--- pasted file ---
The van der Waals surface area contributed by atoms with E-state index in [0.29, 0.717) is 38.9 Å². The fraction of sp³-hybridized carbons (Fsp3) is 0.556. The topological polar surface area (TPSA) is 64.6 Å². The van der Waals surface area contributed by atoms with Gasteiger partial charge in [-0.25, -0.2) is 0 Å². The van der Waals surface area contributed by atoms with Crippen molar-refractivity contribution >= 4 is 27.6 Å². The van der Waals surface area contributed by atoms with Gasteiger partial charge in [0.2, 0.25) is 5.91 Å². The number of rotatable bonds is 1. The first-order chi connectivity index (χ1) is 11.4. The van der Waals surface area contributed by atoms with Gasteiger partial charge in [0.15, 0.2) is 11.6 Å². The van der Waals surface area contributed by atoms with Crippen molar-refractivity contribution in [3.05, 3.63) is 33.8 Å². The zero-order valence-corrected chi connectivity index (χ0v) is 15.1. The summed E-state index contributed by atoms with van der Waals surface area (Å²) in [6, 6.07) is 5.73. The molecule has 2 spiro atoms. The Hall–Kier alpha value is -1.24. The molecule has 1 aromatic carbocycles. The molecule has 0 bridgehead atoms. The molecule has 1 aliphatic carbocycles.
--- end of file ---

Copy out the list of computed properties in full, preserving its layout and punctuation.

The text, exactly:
The van der Waals surface area contributed by atoms with E-state index in [0.29, 0.717) is 38.9 Å². The fraction of sp³-hybridized carbons (Fsp3) is 0.556. The topological polar surface area (TPSA) is 64.6 Å². The van der Waals surface area contributed by atoms with Gasteiger partial charge in [-0.25, -0.2) is 0 Å². The van der Waals surface area contributed by atoms with Crippen molar-refractivity contribution >= 4 is 27.6 Å². The van der Waals surface area contributed by atoms with Gasteiger partial charge in [0.2, 0.25) is 5.91 Å². The number of rotatable bonds is 1. The first-order chi connectivity index (χ1) is 11.4. The van der Waals surface area contributed by atoms with Gasteiger partial charge in [0.15, 0.2) is 11.6 Å². The van der Waals surface area contributed by atoms with Crippen molar-refractivity contribution in [3.05, 3.63) is 33.8 Å². The zero-order valence-corrected chi connectivity index (χ0v) is 15.1. The summed E-state index contributed by atoms with van der Waals surface area (Å²) in [6, 6.07) is 5.73. The molecule has 2 spiro atoms. The Hall–Kier alpha value is -1.24. The molecule has 1 aromatic carbocycles. The molecule has 0 bridgehead atoms. The molecule has 1 aliphatic carbocycles.